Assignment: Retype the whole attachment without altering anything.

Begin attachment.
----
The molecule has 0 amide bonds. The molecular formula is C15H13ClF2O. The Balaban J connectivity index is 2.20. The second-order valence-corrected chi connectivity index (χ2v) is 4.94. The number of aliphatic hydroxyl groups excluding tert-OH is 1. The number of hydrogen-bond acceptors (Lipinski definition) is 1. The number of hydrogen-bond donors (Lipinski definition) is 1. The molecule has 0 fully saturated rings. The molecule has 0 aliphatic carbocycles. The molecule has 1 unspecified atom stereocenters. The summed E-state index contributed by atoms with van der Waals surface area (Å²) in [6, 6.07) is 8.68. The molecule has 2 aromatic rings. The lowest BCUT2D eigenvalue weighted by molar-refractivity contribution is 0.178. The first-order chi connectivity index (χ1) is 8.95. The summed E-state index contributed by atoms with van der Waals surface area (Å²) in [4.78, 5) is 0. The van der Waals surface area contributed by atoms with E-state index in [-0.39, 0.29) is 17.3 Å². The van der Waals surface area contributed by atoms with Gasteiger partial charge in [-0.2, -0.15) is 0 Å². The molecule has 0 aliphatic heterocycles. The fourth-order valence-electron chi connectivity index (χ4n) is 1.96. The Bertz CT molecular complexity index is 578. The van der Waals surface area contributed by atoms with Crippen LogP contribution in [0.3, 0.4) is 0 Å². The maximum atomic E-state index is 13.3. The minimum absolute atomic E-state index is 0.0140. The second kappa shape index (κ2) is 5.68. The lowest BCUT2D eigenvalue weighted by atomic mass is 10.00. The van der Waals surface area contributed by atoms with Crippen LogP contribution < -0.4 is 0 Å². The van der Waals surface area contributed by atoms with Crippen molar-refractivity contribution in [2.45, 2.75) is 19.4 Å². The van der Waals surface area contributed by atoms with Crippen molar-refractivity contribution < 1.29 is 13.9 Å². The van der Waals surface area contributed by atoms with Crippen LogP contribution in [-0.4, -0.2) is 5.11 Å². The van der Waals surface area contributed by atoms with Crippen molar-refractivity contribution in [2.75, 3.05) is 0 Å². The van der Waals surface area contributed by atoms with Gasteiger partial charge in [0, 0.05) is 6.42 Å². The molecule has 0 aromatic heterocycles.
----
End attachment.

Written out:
The molecule has 0 amide bonds. The molecular formula is C15H13ClF2O. The Balaban J connectivity index is 2.20. The second-order valence-corrected chi connectivity index (χ2v) is 4.94. The number of aliphatic hydroxyl groups excluding tert-OH is 1. The number of hydrogen-bond acceptors (Lipinski definition) is 1. The number of hydrogen-bond donors (Lipinski definition) is 1. The molecule has 0 fully saturated rings. The molecule has 0 aliphatic carbocycles. The molecule has 1 unspecified atom stereocenters. The summed E-state index contributed by atoms with van der Waals surface area (Å²) in [6, 6.07) is 8.68. The molecule has 2 aromatic rings. The lowest BCUT2D eigenvalue weighted by molar-refractivity contribution is 0.178. The first-order chi connectivity index (χ1) is 8.95. The summed E-state index contributed by atoms with van der Waals surface area (Å²) in [4.78, 5) is 0. The van der Waals surface area contributed by atoms with E-state index in [-0.39, 0.29) is 17.3 Å². The van der Waals surface area contributed by atoms with Gasteiger partial charge in [-0.2, -0.15) is 0 Å². The molecule has 0 aliphatic heterocycles. The fourth-order valence-electron chi connectivity index (χ4n) is 1.96. The Bertz CT molecular complexity index is 578. The van der Waals surface area contributed by atoms with Crippen LogP contribution in [0.3, 0.4) is 0 Å². The maximum atomic E-state index is 13.3. The minimum absolute atomic E-state index is 0.0140. The second kappa shape index (κ2) is 5.68. The lowest BCUT2D eigenvalue weighted by atomic mass is 10.00. The van der Waals surface area contributed by atoms with Crippen LogP contribution < -0.4 is 0 Å². The van der Waals surface area contributed by atoms with Crippen molar-refractivity contribution in [2.45, 2.75) is 19.4 Å². The van der Waals surface area contributed by atoms with Crippen molar-refractivity contribution < 1.29 is 13.9 Å². The van der Waals surface area contributed by atoms with Crippen LogP contribution in [-0.4, -0.2) is 5.11 Å². The van der Waals surface area contributed by atoms with Crippen molar-refractivity contribution in [2.75, 3.05) is 0 Å². The van der Waals surface area contributed by atoms with Gasteiger partial charge in [0, 0.05) is 6.42 Å². The molecule has 0 aromatic heterocycles.